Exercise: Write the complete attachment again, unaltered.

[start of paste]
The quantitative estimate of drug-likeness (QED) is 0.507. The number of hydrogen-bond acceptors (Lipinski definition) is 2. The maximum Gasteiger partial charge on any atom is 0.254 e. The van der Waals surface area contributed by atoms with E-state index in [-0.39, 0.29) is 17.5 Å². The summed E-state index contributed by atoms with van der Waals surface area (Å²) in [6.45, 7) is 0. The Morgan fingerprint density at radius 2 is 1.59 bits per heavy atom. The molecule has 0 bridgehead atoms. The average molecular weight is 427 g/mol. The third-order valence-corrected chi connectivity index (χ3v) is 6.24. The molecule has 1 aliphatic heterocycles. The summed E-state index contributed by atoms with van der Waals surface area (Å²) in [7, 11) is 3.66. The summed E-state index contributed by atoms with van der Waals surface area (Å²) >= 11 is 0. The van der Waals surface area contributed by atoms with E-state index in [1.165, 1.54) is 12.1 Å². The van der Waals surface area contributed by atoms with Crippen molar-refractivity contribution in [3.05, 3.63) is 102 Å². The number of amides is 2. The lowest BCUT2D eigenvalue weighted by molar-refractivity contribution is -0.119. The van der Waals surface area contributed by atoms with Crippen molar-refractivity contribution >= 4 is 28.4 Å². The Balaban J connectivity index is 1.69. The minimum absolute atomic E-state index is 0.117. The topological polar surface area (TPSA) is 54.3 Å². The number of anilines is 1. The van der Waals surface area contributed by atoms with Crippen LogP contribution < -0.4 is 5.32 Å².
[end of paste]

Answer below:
The quantitative estimate of drug-likeness (QED) is 0.507. The number of hydrogen-bond acceptors (Lipinski definition) is 2. The maximum Gasteiger partial charge on any atom is 0.254 e. The van der Waals surface area contributed by atoms with E-state index in [-0.39, 0.29) is 17.5 Å². The summed E-state index contributed by atoms with van der Waals surface area (Å²) in [6.45, 7) is 0. The Morgan fingerprint density at radius 2 is 1.59 bits per heavy atom. The molecule has 0 bridgehead atoms. The average molecular weight is 427 g/mol. The third-order valence-corrected chi connectivity index (χ3v) is 6.24. The molecule has 1 aliphatic heterocycles. The summed E-state index contributed by atoms with van der Waals surface area (Å²) in [7, 11) is 3.66. The summed E-state index contributed by atoms with van der Waals surface area (Å²) >= 11 is 0. The van der Waals surface area contributed by atoms with E-state index in [1.165, 1.54) is 12.1 Å². The van der Waals surface area contributed by atoms with Crippen molar-refractivity contribution in [3.05, 3.63) is 102 Å². The number of amides is 2. The lowest BCUT2D eigenvalue weighted by molar-refractivity contribution is -0.119. The van der Waals surface area contributed by atoms with Crippen molar-refractivity contribution >= 4 is 28.4 Å². The Balaban J connectivity index is 1.69. The minimum absolute atomic E-state index is 0.117. The topological polar surface area (TPSA) is 54.3 Å². The number of anilines is 1. The van der Waals surface area contributed by atoms with Crippen LogP contribution < -0.4 is 5.32 Å².